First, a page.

• RNaseH digestion immediately followed the cooling to 4° C. An appropriate amount of RNaseH (10 U/μL) was diluted 10-fold to 1 U/μL with 1×RNaseH Buffer. The RNaseH reaction mix was prepared as follows: 2 μL10×RNaseH Buffer, 1 AL SUPERase.In™ (1 U/μL), 2 μL diluted RNaseH (1 U/μL); 5 μL nuclease-free water for a total volume of 10 μL. 10 μL of the RNaseH reaction mix was added to each RNA:Globin Reduction Oligo hybridization sample and mixed thoroughly. The reaction was incubated at 37° C. for 10 minutes and cooled to 4° C. When the RNase reaction is complete, add 1 μL of 0.5M EDTA to each sample to stop the reaction and proceed immediately to the cleanup step. The RNaseH Digestion step was not left at 4° for an extended period of time because prolonged incubation may result in undesired nonspecific reduction of the sample.
  • RNaseH-Treated Total RNA Cleanup. The IVT cRNA Cleanup Spin Column from the GeneChip® Sample Cleanup Module (Affymetrix, Inc., Santa Clara, Calif.) were used to clean up the RNaseH-treated RNA samples. The recommended protocol for the Sample Cleanup Module was followed with the exception of the elution steps: 80 μL of RNase-free water was added to the processed sample prior to adding the cRNA Binding Buffer, 14 μL of RNase-free water was added to the center of the column, and spun at greater than or equal to 8,000×g (greater than or equal to 10,000 rpm) for 1 minute. The eluate was collected and applied again to the center of the column, and spun at greater than or equal to 8,000×g (greater than or equal to 10,000 rpm) for another minute. The final recovery volume after the second spin was approximately 13 IL and the recovery of the cleanup step is ˜75%. The eluate was collected and 10-11 μL of the treated total RNA sample was used in each reaction following the Standard GeneChip Target labeling Assay as described in the GeneChip Expression Analysis Technical Manual (available from Affymetrix, Inc., Santa Clara, Calif. and on the Affymetrix website). In one embodiment 1 μL of T7 Promoter Primer was used instead of the recommended 2 μL. Samples may also be stored at 4° C. or −20° C. for later use.
  • The IVT incubation time was extended from 4 hours to overnight (12-16 hours) in order to obtain sufficient material to hybridize onto the GeneChip arrays. With 5 μg of total RNA from PAXgene, more than 30 μg of labeled cRNA was routinely obtained following this protocol.
  • Conclusion
  • The presently claimed invention provides a method for enriching nucleic acids. It is to be understood that the above description is intended to be illustrative and not restrictive. Many variations of the invention will be apparent to those of skill in the art upon reviewing the above description. The invention has been described primarily with reference to the enrichment and labeling of mRNA, but it will be readily recognized by those of skill in the art that the invention may be employed to enrich and label all types of nucleic acids including other forms of naturally and non-naturally occurring polynucleotides such as RNAs and DNAs. Furthermore, it will be understood by those of skill in the art that the enriched nucleic acids may be utilized in a wide variety of biological analyses in no way limited to those methods disclosed in the present invention. Therefore, it is to be understood that the scope of the invention is not to be limited except as otherwise set forth in the claims.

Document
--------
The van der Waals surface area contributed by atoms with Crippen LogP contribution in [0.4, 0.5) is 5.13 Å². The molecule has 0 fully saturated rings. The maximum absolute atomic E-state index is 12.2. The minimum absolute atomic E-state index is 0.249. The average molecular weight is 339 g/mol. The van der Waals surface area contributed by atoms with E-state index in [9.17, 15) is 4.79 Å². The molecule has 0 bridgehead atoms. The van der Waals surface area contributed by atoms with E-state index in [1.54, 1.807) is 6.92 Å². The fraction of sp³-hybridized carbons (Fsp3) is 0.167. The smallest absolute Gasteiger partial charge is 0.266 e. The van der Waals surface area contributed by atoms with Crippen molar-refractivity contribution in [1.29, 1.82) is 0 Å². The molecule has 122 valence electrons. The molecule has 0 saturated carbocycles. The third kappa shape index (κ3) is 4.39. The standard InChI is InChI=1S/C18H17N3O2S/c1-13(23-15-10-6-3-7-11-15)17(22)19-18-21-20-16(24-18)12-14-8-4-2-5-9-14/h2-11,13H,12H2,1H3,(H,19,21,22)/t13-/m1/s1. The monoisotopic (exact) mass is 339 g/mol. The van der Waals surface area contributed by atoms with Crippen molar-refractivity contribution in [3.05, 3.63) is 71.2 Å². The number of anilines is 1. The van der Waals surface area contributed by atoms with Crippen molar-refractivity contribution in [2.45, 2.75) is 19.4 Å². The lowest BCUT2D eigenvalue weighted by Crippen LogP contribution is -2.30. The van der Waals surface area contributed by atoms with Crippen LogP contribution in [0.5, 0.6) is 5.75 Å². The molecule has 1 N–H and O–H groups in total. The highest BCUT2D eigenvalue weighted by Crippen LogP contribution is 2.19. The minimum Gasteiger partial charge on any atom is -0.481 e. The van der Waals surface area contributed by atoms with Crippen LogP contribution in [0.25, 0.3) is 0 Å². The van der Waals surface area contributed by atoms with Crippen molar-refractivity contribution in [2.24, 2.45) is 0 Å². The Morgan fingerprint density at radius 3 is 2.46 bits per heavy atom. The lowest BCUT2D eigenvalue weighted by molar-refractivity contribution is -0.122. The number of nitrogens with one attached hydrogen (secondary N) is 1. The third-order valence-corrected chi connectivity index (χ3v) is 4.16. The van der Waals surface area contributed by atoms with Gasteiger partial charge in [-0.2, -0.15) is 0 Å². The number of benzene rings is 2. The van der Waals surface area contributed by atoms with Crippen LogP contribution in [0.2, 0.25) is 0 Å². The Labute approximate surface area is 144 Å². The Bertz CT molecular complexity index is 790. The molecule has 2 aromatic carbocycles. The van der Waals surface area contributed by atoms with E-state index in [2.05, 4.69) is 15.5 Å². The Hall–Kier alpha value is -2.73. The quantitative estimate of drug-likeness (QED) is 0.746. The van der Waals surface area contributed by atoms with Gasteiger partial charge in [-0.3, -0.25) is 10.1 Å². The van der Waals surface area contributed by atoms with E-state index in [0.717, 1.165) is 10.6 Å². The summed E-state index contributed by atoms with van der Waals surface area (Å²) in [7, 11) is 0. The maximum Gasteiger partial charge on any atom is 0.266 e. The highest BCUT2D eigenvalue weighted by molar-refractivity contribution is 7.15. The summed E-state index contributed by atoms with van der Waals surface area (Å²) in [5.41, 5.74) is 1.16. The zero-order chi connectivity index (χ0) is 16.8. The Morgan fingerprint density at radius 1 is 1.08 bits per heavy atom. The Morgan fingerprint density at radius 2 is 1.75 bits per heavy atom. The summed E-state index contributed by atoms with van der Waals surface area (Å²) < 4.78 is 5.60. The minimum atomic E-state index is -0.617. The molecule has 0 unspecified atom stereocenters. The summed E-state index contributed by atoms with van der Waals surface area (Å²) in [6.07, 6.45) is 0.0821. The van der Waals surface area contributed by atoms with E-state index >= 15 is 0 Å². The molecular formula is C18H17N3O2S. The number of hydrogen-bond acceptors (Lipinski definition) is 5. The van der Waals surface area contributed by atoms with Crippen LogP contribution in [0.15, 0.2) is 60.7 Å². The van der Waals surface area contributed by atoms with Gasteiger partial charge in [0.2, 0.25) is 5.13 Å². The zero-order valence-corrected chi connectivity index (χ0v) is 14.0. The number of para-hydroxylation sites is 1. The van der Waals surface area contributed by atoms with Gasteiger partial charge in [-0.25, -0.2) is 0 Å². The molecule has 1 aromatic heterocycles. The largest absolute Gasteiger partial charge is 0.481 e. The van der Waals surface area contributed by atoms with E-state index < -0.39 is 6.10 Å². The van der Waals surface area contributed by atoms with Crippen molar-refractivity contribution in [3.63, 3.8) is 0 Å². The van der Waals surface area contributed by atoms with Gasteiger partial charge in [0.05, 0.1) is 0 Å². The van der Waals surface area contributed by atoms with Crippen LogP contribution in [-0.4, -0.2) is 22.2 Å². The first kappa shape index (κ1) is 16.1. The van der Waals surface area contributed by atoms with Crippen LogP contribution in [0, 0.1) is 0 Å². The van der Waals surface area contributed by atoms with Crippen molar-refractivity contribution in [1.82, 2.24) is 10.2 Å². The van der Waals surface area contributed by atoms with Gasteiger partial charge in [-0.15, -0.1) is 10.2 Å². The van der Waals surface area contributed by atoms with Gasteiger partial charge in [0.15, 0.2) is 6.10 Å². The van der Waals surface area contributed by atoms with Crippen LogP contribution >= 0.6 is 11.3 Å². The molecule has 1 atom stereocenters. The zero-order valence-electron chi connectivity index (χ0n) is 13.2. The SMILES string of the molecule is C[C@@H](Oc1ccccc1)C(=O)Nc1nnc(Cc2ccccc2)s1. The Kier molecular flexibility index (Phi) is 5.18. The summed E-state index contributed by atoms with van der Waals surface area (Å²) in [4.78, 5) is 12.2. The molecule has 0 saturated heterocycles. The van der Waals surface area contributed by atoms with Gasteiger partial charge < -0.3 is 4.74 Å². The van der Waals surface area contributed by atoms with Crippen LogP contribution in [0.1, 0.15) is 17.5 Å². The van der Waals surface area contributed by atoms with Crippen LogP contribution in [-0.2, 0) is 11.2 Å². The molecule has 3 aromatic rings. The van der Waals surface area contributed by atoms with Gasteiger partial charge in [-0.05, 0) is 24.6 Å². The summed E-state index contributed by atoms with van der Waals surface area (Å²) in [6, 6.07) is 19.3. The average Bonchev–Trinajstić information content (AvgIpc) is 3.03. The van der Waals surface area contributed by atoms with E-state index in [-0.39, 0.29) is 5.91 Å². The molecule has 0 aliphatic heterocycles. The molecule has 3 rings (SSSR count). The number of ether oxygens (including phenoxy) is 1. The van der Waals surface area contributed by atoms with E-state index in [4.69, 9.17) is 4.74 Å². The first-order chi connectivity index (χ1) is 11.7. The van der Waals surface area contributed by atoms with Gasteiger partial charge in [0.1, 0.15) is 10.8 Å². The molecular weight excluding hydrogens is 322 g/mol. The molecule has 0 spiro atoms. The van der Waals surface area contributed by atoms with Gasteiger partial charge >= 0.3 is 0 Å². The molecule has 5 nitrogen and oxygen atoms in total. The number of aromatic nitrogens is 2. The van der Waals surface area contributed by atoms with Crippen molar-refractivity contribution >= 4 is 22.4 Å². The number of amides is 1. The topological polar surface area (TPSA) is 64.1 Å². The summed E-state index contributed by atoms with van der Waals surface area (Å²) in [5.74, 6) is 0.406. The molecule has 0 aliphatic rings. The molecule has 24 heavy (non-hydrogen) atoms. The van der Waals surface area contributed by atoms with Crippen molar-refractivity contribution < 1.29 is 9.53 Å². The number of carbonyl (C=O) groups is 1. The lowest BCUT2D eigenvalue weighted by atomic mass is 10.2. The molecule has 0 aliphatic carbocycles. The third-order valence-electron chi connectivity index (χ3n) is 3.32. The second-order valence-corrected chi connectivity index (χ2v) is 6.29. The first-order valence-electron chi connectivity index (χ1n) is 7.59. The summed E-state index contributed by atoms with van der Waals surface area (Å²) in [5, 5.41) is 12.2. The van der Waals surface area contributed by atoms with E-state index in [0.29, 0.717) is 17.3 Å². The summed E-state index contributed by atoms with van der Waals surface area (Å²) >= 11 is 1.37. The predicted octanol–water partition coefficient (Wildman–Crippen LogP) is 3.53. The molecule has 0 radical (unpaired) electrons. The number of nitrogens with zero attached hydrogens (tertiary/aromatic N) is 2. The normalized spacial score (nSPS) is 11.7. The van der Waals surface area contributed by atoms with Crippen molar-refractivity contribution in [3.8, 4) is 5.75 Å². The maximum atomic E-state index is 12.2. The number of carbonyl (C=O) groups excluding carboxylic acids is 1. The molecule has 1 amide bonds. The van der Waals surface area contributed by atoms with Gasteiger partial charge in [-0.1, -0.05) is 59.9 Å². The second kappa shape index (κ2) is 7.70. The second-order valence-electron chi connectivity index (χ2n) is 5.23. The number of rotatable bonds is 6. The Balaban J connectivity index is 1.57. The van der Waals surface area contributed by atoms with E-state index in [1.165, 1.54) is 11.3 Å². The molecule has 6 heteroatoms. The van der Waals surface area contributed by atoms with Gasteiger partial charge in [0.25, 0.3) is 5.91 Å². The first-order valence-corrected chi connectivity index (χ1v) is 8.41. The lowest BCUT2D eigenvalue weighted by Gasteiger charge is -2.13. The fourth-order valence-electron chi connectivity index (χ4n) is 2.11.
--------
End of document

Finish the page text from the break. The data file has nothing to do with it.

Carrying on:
Claims (43)

1. A method for amplifying a nucleic acid sample from blood comprising:
providing a nucleic acid sample from blood;
hybridizing at least one reduction oligonucleotide to at least one unwanted RNA in the sample;
incubating the mixture with an RNase H and subsequently inactivating the RNase H;
hybridizing a primer comprising oligo dT to the RNA in the mixture;
extending the primer to make cDNA; and
amplifying the cDNA.
2. The method of claim 1 wherein the unwanted RNA comprises a poly(A) tail and wherein the reduction oligonucleotide hybridizes to the unwanted RNA in the region of the unwanted RNA that is near the 5′ end of the poly(A) tail of the unwanted RNA.
3. The method of claim 1 wherein the RNase H is inactivated by depleting RNase H from the mixture.
4. The method of claim 1 wherein the RNase H is thermolabile and inactivation is by heating
5. The method of claim 1 wherein the RNase H is inactivated by addition of EDTA to the mixture.
6. The method of claim 1 wherein the RNase H is inactivated by separating the RNase H from the nucleic acid by organic extraction.
7. The method of claim 1 wherein the RNase H is removed by separating the RNA from the RNase H by column purification.
8. The method of claim 1 wherein the primer further comprises a RNA polymerase promoter sequence.
9. The method of claim 8 wherein the step of amplifying the cDNA comprises making double stranded cDNA comprising a functional RNA polymerase promoter region and synthesizing multiple copies of RNA from the double stranded cDNA using an RNA polymerase.
10. The method of claim 1 wherein the unwanted nucleic acid is a globin mRNA.
11. The method of claim 1 wherein the unwanted nucleic acid is selected from the group consisting of alpha-1 globin, alpha-2 globin and beta globin.
12. The method of claim 10 wherein a plurality of different species of reduction oligonucleotides are used and each species is complementary to a globin mRNA.
13. The method of claim 1 wherein after hybridizing the reduction oligonucleotide to the unwanted mRNA, the reduction oligonucleotide is extended by a polymerase.